Manchester United. An institution that has been for the most part of the 2013/14 football season, under attack. Holding United and specifically, Davis Moyes every move beneath a microscope, is of course ridiculous. But we live in a time where patience and all too frequently, rational thought are very much out of vogue.
Of course, it is easy to accuse those attempting to provide a reasoned analysis as being apologists, but had the short termism that exists in football today been as rife in the ’60’s and ’70’s, it’s arguable that some of the most well known and respected managers of the modern age would have been fired before they had an opportunity to achieve anything of note.
Robin Van Persie spoke common sense in relation to his sides’ mixed fortunes so far when speaking to the BBC:
“Moyes needs time, he’s new. The manager is our leading man and he will change things around. We lost too many points this year, but we are doing everything we can to change that.
We are used to winning. If you win, it’s a normal day at the office. After the Community Shield win, none of the players really celebrated, or played music, as it was the way things were.”
So that’s the Barclays Premier League, but what of the Red Devils in Europe? Well, the good news is, that things are far rosier abroad.
The 19th of March will see Manchester United vs Olympiacos in their second leg game of the Champions League Round of 16. The visitors will be no pushover, they may not have won their group as United did, but they are a determined outfit, all the same. This will be a massive game for all concerned.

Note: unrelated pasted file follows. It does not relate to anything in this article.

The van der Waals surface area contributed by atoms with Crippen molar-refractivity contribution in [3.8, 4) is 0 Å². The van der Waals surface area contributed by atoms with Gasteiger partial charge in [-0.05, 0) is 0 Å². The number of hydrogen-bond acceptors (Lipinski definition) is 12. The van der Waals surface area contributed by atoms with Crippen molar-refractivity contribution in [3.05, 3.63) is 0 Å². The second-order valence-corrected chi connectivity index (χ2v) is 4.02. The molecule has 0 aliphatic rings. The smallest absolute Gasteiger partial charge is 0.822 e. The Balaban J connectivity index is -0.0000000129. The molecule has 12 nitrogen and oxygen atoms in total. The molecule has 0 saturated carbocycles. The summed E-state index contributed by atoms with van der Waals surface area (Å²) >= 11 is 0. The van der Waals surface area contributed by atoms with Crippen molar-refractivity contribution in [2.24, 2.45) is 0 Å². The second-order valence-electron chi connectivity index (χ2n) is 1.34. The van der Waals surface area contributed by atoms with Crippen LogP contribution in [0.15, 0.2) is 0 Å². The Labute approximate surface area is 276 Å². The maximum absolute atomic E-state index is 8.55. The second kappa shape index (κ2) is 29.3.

Manchester United remain unbeaten in the tournament a good indicator of the strength of their campaign was beating Bayer Leverkusen both home and away. But the concern has to be, will the crack appearing in their domestic form begin to creep into their foreign results? One significant area of angst is the midfield.
The frequent absence of cohesion and bite has placed the greatest burden of responsibility upon the shoulders of Michael Carrick and Wayne Rooney. If United are to make genuine progression in any competition, then it will only be if the whole team can achieve the same levels of commitment and mental strength.
United are not the only English sides featuring in Europe’s top flight tournament. Chelsea, Manchester City and Arsenal have also made it through to the last 16 of the Champions League.
Whilst David Moyes’ focus is bound to be upon his own business, comparisons amongst the English outfits are bound to be made. Will United be able to “keep up with the Jones’?” CL game seats in 2014 will be literally be like hot cakes. To make life simple, you should source your tickets here and avoid the usual time wasting and such.
The Champions League has quite rightly earned its position as the premier club tournament. Even in the early stages of the competition it is nigh on impossible to identify games that lack appeal. Now we are into the last 16, the interest will only intensify.
The FA Cup and League Cups in particular, have suffered as a result. Of course they are trophies with incredible heritage and tradition, the the luster has worn a little. The Europa Cup has become a grueling marathon, frequently seen as an opportunity to be rewarded with only fatigue and injury.
Manchester United need to do well here, a continued good run in Europe will aid morale as well as remind the opposition that Old Trafford is still a venue to be treated with respect.